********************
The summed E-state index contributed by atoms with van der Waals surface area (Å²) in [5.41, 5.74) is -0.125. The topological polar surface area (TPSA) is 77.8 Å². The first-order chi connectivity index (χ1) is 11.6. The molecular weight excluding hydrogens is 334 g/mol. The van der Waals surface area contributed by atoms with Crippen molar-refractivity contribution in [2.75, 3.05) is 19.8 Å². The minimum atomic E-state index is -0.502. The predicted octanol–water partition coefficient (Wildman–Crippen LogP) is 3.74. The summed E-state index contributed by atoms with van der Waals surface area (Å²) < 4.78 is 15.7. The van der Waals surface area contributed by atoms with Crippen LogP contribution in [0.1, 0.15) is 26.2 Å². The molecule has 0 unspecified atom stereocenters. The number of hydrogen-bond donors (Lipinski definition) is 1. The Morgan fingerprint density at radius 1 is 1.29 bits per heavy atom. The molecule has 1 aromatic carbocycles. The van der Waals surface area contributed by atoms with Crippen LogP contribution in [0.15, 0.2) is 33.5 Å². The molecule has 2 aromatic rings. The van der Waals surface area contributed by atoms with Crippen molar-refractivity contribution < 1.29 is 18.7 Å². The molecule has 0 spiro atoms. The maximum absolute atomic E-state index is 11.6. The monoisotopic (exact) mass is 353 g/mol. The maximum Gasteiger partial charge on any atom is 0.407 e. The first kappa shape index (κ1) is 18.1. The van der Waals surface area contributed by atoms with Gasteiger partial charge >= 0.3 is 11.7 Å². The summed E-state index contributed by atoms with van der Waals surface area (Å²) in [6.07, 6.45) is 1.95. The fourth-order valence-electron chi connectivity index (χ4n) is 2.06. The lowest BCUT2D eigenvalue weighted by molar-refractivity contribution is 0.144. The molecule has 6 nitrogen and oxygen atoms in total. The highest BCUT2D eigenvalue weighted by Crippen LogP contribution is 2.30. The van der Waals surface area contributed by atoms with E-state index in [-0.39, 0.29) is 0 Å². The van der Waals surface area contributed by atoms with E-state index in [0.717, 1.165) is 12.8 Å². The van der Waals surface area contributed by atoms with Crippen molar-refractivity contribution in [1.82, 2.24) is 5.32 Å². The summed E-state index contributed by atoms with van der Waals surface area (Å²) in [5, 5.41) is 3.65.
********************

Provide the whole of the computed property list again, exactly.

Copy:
The summed E-state index contributed by atoms with van der Waals surface area (Å²) in [5.41, 5.74) is -0.125. The topological polar surface area (TPSA) is 77.8 Å². The first-order chi connectivity index (χ1) is 11.6. The molecular weight excluding hydrogens is 334 g/mol. The van der Waals surface area contributed by atoms with Crippen molar-refractivity contribution in [2.75, 3.05) is 19.8 Å². The minimum atomic E-state index is -0.502. The predicted octanol–water partition coefficient (Wildman–Crippen LogP) is 3.74. The summed E-state index contributed by atoms with van der Waals surface area (Å²) < 4.78 is 15.7. The van der Waals surface area contributed by atoms with Crippen LogP contribution in [0.1, 0.15) is 26.2 Å². The molecule has 0 unspecified atom stereocenters. The number of hydrogen-bond donors (Lipinski definition) is 1. The Morgan fingerprint density at radius 1 is 1.29 bits per heavy atom. The molecule has 1 aromatic carbocycles. The van der Waals surface area contributed by atoms with Crippen LogP contribution in [0.15, 0.2) is 33.5 Å². The molecule has 2 aromatic rings. The van der Waals surface area contributed by atoms with Crippen molar-refractivity contribution < 1.29 is 18.7 Å². The molecule has 0 spiro atoms. The maximum absolute atomic E-state index is 11.6. The monoisotopic (exact) mass is 353 g/mol. The maximum Gasteiger partial charge on any atom is 0.407 e. The first kappa shape index (κ1) is 18.1. The van der Waals surface area contributed by atoms with Gasteiger partial charge >= 0.3 is 11.7 Å². The summed E-state index contributed by atoms with van der Waals surface area (Å²) in [6.07, 6.45) is 1.95. The fourth-order valence-electron chi connectivity index (χ4n) is 2.06. The lowest BCUT2D eigenvalue weighted by molar-refractivity contribution is 0.144. The molecule has 6 nitrogen and oxygen atoms in total. The highest BCUT2D eigenvalue weighted by Crippen LogP contribution is 2.30. The van der Waals surface area contributed by atoms with E-state index in [-0.39, 0.29) is 0 Å². The van der Waals surface area contributed by atoms with E-state index in [0.717, 1.165) is 12.8 Å². The van der Waals surface area contributed by atoms with Crippen molar-refractivity contribution in [1.82, 2.24) is 5.32 Å². The summed E-state index contributed by atoms with van der Waals surface area (Å²) in [5, 5.41) is 3.65.